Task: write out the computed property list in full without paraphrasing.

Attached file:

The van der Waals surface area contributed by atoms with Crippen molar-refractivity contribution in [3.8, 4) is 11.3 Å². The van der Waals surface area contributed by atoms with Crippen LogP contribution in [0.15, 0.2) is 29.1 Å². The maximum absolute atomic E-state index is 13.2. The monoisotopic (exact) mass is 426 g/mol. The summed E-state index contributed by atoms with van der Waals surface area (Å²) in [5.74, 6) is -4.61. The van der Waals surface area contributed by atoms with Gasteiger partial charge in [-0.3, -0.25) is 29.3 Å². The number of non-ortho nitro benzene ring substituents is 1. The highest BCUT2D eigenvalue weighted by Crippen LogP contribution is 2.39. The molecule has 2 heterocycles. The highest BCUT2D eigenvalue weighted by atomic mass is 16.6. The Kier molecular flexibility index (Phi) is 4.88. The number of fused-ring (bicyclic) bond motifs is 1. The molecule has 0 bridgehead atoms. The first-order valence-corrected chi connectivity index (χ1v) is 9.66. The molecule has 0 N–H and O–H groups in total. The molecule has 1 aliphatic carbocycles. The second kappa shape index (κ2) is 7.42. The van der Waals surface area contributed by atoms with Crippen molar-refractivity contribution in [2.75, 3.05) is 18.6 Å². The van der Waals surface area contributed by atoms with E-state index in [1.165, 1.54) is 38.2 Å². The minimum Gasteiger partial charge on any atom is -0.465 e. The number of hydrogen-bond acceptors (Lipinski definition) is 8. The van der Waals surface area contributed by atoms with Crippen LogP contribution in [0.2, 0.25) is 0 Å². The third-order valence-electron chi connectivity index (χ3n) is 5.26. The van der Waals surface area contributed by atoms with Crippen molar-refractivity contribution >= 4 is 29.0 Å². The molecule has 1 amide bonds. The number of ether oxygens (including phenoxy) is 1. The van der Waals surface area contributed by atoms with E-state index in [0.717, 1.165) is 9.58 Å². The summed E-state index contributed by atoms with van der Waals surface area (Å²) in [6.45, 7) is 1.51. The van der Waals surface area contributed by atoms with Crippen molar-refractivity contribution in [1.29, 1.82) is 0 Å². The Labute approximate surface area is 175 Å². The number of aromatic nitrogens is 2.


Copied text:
The van der Waals surface area contributed by atoms with Crippen molar-refractivity contribution in [3.8, 4) is 11.3 Å². The van der Waals surface area contributed by atoms with Crippen LogP contribution in [0.15, 0.2) is 29.1 Å². The maximum absolute atomic E-state index is 13.2. The monoisotopic (exact) mass is 426 g/mol. The summed E-state index contributed by atoms with van der Waals surface area (Å²) in [5.74, 6) is -4.61. The van der Waals surface area contributed by atoms with Gasteiger partial charge in [-0.3, -0.25) is 29.3 Å². The number of non-ortho nitro benzene ring substituents is 1. The highest BCUT2D eigenvalue weighted by Crippen LogP contribution is 2.39. The molecule has 2 heterocycles. The highest BCUT2D eigenvalue weighted by atomic mass is 16.6. The Kier molecular flexibility index (Phi) is 4.88. The number of fused-ring (bicyclic) bond motifs is 1. The molecule has 0 bridgehead atoms. The first-order valence-corrected chi connectivity index (χ1v) is 9.66. The molecule has 0 N–H and O–H groups in total. The molecule has 1 aliphatic carbocycles. The second kappa shape index (κ2) is 7.42. The van der Waals surface area contributed by atoms with Crippen molar-refractivity contribution in [2.75, 3.05) is 18.6 Å². The van der Waals surface area contributed by atoms with E-state index in [1.165, 1.54) is 38.2 Å². The minimum Gasteiger partial charge on any atom is -0.465 e. The number of hydrogen-bond acceptors (Lipinski definition) is 8. The van der Waals surface area contributed by atoms with Crippen LogP contribution in [0.2, 0.25) is 0 Å². The third-order valence-electron chi connectivity index (χ3n) is 5.26. The van der Waals surface area contributed by atoms with Crippen molar-refractivity contribution >= 4 is 29.0 Å². The molecule has 1 amide bonds. The number of ether oxygens (including phenoxy) is 1. The van der Waals surface area contributed by atoms with E-state index in [0.717, 1.165) is 9.58 Å². The summed E-state index contributed by atoms with van der Waals surface area (Å²) in [6.45, 7) is 1.51. The van der Waals surface area contributed by atoms with Crippen molar-refractivity contribution in [1.29, 1.82) is 0 Å². The Labute approximate surface area is 175 Å². The number of aromatic nitrogens is 2.